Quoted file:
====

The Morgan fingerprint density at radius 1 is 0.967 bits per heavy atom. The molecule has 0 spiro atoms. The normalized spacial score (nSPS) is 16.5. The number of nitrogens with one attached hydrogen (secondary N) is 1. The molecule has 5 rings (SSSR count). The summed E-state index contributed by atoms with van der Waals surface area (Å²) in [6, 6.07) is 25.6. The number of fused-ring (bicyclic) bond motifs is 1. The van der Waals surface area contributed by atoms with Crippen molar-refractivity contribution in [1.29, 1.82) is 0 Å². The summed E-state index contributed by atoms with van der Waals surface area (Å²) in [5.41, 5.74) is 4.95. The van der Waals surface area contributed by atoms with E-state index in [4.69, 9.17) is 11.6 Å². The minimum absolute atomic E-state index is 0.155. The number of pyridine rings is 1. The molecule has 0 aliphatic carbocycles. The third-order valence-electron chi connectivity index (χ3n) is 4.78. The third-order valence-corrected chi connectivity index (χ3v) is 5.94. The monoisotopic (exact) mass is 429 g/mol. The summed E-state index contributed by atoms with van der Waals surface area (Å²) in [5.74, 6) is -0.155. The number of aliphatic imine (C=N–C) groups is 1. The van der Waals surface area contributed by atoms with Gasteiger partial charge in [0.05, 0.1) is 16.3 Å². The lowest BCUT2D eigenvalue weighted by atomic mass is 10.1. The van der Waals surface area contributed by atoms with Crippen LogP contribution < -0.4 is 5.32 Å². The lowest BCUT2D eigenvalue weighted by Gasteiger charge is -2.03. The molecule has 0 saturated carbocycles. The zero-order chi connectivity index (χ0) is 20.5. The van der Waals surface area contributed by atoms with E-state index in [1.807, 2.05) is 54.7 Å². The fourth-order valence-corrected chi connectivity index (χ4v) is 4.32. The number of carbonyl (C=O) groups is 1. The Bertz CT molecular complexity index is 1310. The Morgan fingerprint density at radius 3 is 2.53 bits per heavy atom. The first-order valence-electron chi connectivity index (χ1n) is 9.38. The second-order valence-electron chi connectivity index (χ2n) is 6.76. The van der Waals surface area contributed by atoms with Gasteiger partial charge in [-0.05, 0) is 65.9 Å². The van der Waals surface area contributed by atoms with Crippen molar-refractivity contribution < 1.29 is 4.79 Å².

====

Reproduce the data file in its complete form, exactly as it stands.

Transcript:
The Morgan fingerprint density at radius 1 is 0.967 bits per heavy atom. The molecule has 0 spiro atoms. The normalized spacial score (nSPS) is 16.5. The number of nitrogens with one attached hydrogen (secondary N) is 1. The molecule has 5 rings (SSSR count). The summed E-state index contributed by atoms with van der Waals surface area (Å²) in [6, 6.07) is 25.6. The number of fused-ring (bicyclic) bond motifs is 1. The van der Waals surface area contributed by atoms with Crippen molar-refractivity contribution in [1.29, 1.82) is 0 Å². The summed E-state index contributed by atoms with van der Waals surface area (Å²) in [5.41, 5.74) is 4.95. The van der Waals surface area contributed by atoms with E-state index in [4.69, 9.17) is 11.6 Å². The minimum absolute atomic E-state index is 0.155. The number of pyridine rings is 1. The molecule has 0 aliphatic carbocycles. The third-order valence-electron chi connectivity index (χ3n) is 4.78. The third-order valence-corrected chi connectivity index (χ3v) is 5.94. The monoisotopic (exact) mass is 429 g/mol. The summed E-state index contributed by atoms with van der Waals surface area (Å²) in [5.74, 6) is -0.155. The number of aliphatic imine (C=N–C) groups is 1. The van der Waals surface area contributed by atoms with Gasteiger partial charge in [0.05, 0.1) is 16.3 Å². The lowest BCUT2D eigenvalue weighted by atomic mass is 10.1. The van der Waals surface area contributed by atoms with Crippen LogP contribution < -0.4 is 5.32 Å². The lowest BCUT2D eigenvalue weighted by Gasteiger charge is -2.03. The molecule has 0 saturated carbocycles. The zero-order chi connectivity index (χ0) is 20.5. The van der Waals surface area contributed by atoms with E-state index in [1.807, 2.05) is 54.7 Å². The fourth-order valence-corrected chi connectivity index (χ4v) is 4.32. The number of carbonyl (C=O) groups is 1. The Bertz CT molecular complexity index is 1310. The Morgan fingerprint density at radius 3 is 2.53 bits per heavy atom. The first-order valence-electron chi connectivity index (χ1n) is 9.38. The second-order valence-electron chi connectivity index (χ2n) is 6.76. The van der Waals surface area contributed by atoms with Gasteiger partial charge in [-0.05, 0) is 65.9 Å². The van der Waals surface area contributed by atoms with Crippen molar-refractivity contribution < 1.29 is 4.79 Å².